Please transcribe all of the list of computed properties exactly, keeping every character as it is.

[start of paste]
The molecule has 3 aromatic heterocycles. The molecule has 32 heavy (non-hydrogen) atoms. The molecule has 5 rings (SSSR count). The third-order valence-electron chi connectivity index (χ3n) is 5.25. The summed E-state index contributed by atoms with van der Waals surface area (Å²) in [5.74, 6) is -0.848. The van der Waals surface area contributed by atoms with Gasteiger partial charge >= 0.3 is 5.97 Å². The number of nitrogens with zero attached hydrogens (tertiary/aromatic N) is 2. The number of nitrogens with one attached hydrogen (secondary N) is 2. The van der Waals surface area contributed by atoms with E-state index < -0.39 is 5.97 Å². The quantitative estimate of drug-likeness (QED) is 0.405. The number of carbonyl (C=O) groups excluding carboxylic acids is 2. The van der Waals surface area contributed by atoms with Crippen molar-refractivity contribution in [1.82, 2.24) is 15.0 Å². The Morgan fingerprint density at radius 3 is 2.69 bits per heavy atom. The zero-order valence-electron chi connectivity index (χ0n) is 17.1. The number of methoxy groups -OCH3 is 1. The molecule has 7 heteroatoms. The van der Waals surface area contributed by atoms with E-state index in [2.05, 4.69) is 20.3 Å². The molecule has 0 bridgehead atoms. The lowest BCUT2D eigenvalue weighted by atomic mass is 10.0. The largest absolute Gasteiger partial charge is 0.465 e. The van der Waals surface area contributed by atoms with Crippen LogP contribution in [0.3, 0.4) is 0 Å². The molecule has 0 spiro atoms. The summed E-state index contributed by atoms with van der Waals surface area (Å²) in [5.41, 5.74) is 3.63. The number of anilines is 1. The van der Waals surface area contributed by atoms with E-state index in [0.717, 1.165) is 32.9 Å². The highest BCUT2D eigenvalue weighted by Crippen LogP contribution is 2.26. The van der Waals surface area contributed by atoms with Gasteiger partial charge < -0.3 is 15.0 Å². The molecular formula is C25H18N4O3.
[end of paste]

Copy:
The molecule has 3 aromatic heterocycles. The molecule has 32 heavy (non-hydrogen) atoms. The molecule has 5 rings (SSSR count). The third-order valence-electron chi connectivity index (χ3n) is 5.25. The summed E-state index contributed by atoms with van der Waals surface area (Å²) in [5.74, 6) is -0.848. The van der Waals surface area contributed by atoms with Gasteiger partial charge >= 0.3 is 5.97 Å². The number of nitrogens with zero attached hydrogens (tertiary/aromatic N) is 2. The number of nitrogens with one attached hydrogen (secondary N) is 2. The van der Waals surface area contributed by atoms with E-state index < -0.39 is 5.97 Å². The quantitative estimate of drug-likeness (QED) is 0.405. The number of carbonyl (C=O) groups excluding carboxylic acids is 2. The van der Waals surface area contributed by atoms with Crippen molar-refractivity contribution in [1.82, 2.24) is 15.0 Å². The Morgan fingerprint density at radius 3 is 2.69 bits per heavy atom. The zero-order valence-electron chi connectivity index (χ0n) is 17.1. The number of methoxy groups -OCH3 is 1. The molecule has 7 heteroatoms. The van der Waals surface area contributed by atoms with E-state index in [2.05, 4.69) is 20.3 Å². The molecule has 0 bridgehead atoms. The lowest BCUT2D eigenvalue weighted by atomic mass is 10.0. The largest absolute Gasteiger partial charge is 0.465 e. The van der Waals surface area contributed by atoms with Crippen LogP contribution in [0.3, 0.4) is 0 Å². The molecule has 0 spiro atoms. The summed E-state index contributed by atoms with van der Waals surface area (Å²) in [5.41, 5.74) is 3.63. The number of anilines is 1. The van der Waals surface area contributed by atoms with E-state index in [0.717, 1.165) is 32.9 Å². The highest BCUT2D eigenvalue weighted by Crippen LogP contribution is 2.26. The van der Waals surface area contributed by atoms with Gasteiger partial charge < -0.3 is 15.0 Å². The molecular formula is C25H18N4O3.